Fiji looks for global impact at Bonn climate talks

Fiji’s Prime Minister Frank Bainimarama brings a sobering message as he presides over UN climate talks in Bonn this week — climate change is real, it’s already having disastrous impacts on his people and only urgent action can address the problem.
Germany is hosting the talks and asked Bainimarama to act as president to highlight how the issue is affecting Pacific island nations on the frontline of global warming.
As incoming president of the United Nations Conference on Climate Change (COP23), Bainimarama has criss-crossed the world in recent months voicing islanders’ fears.
“Rising seas, extreme weather events or changes to agriculture… threaten our way of life, and in some cases our very existence,” he said.
“We who are most vulnerable must be heard.”
Scientists warn some low-lying island nations risk being swamped entirely as sea levels rise.
Farmland and sources of drinking water have been rendered useless by seawater and even graveyards have been lost to rising tides in the Marshall Islands.
Bainimarama said Fiji, an island nation of about one million people, was left reeling when Severe Tropical Cyclone Winston hit like a wrecking ball in February last year.
It left 44 people dead, destroying 40,000 homes and wiping out a third of Fiji’s economy. Such super-cyclones used to be a once-in-a-decade occurrence, but only a year before Cyclone Pam slammed into neighbouring Vanuatu, killing at least 11 people.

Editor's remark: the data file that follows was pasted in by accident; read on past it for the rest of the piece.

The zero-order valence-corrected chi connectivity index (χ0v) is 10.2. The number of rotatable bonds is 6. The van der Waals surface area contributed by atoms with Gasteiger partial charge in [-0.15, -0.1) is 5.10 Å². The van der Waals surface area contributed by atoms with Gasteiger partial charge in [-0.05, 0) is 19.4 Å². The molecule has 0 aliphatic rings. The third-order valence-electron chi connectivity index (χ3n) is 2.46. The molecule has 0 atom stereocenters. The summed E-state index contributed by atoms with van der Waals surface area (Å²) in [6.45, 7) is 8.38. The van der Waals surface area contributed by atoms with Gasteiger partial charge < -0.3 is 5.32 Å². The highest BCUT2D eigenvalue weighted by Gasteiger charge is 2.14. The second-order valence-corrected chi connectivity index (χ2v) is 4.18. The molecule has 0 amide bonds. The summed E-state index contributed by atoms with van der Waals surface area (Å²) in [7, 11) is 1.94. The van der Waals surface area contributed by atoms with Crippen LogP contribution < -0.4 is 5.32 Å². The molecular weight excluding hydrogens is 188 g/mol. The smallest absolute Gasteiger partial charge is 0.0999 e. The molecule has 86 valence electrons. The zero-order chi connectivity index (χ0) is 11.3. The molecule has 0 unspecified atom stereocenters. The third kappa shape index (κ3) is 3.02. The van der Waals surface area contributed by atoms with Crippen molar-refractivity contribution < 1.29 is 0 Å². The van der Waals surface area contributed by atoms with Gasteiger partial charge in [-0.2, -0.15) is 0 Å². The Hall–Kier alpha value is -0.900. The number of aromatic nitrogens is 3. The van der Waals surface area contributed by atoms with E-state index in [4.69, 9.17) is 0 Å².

Bainimarama said Fiji now had to live with the threat that such tempests could flare up “out of nowhere, at any time”.
He said the experiences of Fijians and people around the world meant there was no longer room to question the scientific consensus on global warming. “This says that man-made climate change is not a hoax, it is frighteningly real,” he said.
Bainimarama said his top priority at the Bonn meeting was “to build a grand coalition of governments, civil society and the private sector” to implement the Paris Agreement on climate change.
Under the deal struck in the French capital in 2015, more than 190 countries agreed to limit global warming to “well below” 2.0 degrees Celsius over pre-industrial levels.
Bainimarama’s comments come just days after the UN’s environment chief warned there is a “catastrophic” gap between national pledges to reduce greenhouse gas emissions and the actions needed to meet that target. — AFP

Joshua Kuku